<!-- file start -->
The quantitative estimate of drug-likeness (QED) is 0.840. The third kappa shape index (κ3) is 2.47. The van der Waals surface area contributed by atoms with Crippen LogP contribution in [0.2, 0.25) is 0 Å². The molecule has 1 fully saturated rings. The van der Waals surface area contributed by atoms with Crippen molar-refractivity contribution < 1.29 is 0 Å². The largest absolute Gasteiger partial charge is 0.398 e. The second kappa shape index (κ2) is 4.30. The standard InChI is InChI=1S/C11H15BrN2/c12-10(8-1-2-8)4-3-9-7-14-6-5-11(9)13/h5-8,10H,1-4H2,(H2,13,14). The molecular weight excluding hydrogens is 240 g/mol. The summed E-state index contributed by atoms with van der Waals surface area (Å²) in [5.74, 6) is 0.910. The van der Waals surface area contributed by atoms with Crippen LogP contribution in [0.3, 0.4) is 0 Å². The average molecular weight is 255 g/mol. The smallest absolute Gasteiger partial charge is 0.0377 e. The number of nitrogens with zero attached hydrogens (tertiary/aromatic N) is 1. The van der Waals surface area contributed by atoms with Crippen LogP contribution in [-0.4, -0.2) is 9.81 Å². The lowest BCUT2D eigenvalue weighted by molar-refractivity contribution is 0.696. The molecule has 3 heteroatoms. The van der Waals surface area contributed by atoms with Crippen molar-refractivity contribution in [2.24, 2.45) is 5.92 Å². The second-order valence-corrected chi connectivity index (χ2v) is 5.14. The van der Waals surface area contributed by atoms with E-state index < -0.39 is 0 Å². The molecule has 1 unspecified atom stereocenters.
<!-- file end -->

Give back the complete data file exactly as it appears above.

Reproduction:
The quantitative estimate of drug-likeness (QED) is 0.840. The third kappa shape index (κ3) is 2.47. The van der Waals surface area contributed by atoms with Crippen LogP contribution in [0.2, 0.25) is 0 Å². The molecule has 1 fully saturated rings. The van der Waals surface area contributed by atoms with Crippen molar-refractivity contribution < 1.29 is 0 Å². The largest absolute Gasteiger partial charge is 0.398 e. The second kappa shape index (κ2) is 4.30. The standard InChI is InChI=1S/C11H15BrN2/c12-10(8-1-2-8)4-3-9-7-14-6-5-11(9)13/h5-8,10H,1-4H2,(H2,13,14). The molecular weight excluding hydrogens is 240 g/mol. The summed E-state index contributed by atoms with van der Waals surface area (Å²) in [5.74, 6) is 0.910. The van der Waals surface area contributed by atoms with Crippen LogP contribution in [0.3, 0.4) is 0 Å². The average molecular weight is 255 g/mol. The smallest absolute Gasteiger partial charge is 0.0377 e. The number of nitrogens with zero attached hydrogens (tertiary/aromatic N) is 1. The van der Waals surface area contributed by atoms with Crippen LogP contribution in [-0.4, -0.2) is 9.81 Å². The lowest BCUT2D eigenvalue weighted by molar-refractivity contribution is 0.696. The molecule has 3 heteroatoms. The van der Waals surface area contributed by atoms with Crippen molar-refractivity contribution in [2.24, 2.45) is 5.92 Å². The second-order valence-corrected chi connectivity index (χ2v) is 5.14. The van der Waals surface area contributed by atoms with E-state index < -0.39 is 0 Å². The molecule has 1 unspecified atom stereocenters.